Back to the Learning Academy or ESG 101.

Sector Analysis of Board Diversity on Toronto Stock Exchange Listed Companies

On The Board | A 4-part series

On The Board is a 4-part series of data-driven insights and analysis based on company research of public companies listed on Toronto Stock Exchange

*Unless otherwise indicated, statistics compiled and provided by MarketIntelWorks On The Board Tracker.

Part 2 | Sector Analysis of Board Diversity on Toronto Stock Exchange Listed Companies

The topic of diversity in corporate boardrooms has come to the fore in Canada and around the world. Diversity within the Board of Directors is seen as a source of real competitive advantage. The focus of this article and analysis will be on board diversity in gender and ethnicity/BIPOC of Toronto Stock Exchange (TSX) listed companies although it is well understood that diversity takes many other forms in a boardroom.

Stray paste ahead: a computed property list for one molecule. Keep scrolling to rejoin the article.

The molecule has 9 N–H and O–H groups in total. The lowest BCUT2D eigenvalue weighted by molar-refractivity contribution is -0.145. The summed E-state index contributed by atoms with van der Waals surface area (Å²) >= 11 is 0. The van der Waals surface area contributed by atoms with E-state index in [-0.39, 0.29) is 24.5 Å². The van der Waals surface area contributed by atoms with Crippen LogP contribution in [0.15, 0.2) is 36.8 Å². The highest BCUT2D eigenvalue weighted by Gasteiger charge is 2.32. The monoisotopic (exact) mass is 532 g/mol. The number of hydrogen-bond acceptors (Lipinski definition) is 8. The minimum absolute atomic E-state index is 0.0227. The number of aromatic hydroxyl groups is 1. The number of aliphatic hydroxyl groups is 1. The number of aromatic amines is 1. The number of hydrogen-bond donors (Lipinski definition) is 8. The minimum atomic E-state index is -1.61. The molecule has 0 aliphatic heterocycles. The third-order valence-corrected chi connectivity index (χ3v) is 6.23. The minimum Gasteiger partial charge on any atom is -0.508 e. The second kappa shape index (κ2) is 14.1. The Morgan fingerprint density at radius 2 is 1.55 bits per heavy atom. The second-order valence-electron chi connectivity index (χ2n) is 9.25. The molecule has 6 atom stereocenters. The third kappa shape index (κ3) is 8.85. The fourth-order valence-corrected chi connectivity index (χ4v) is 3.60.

Increasing Diversity at the Board Level: Background

At the end of 2014, the Canadian Securities Administrators implemented new corporate disclosure rules aimed at increasing gender diversity on boards and executive management positions. The rules follow a "comply or explain" model and relate to the following five areas:

  1. Actual Representation: the number and proportion of directors who are women.
  2. Targets: whether the issuer has adopted a target for the number of women on its board.
  3. Policies and Objectives: a summary of the objectives of any written policy relating to the identification of women directors.
  4. Hiring Process: whether, and if so how, the issuer considers the level of representation of women on the board when identifying new candidates or making appointments.
  5. Board Renewal: a description of any term limits for directors or other mechanisms for board renewal.1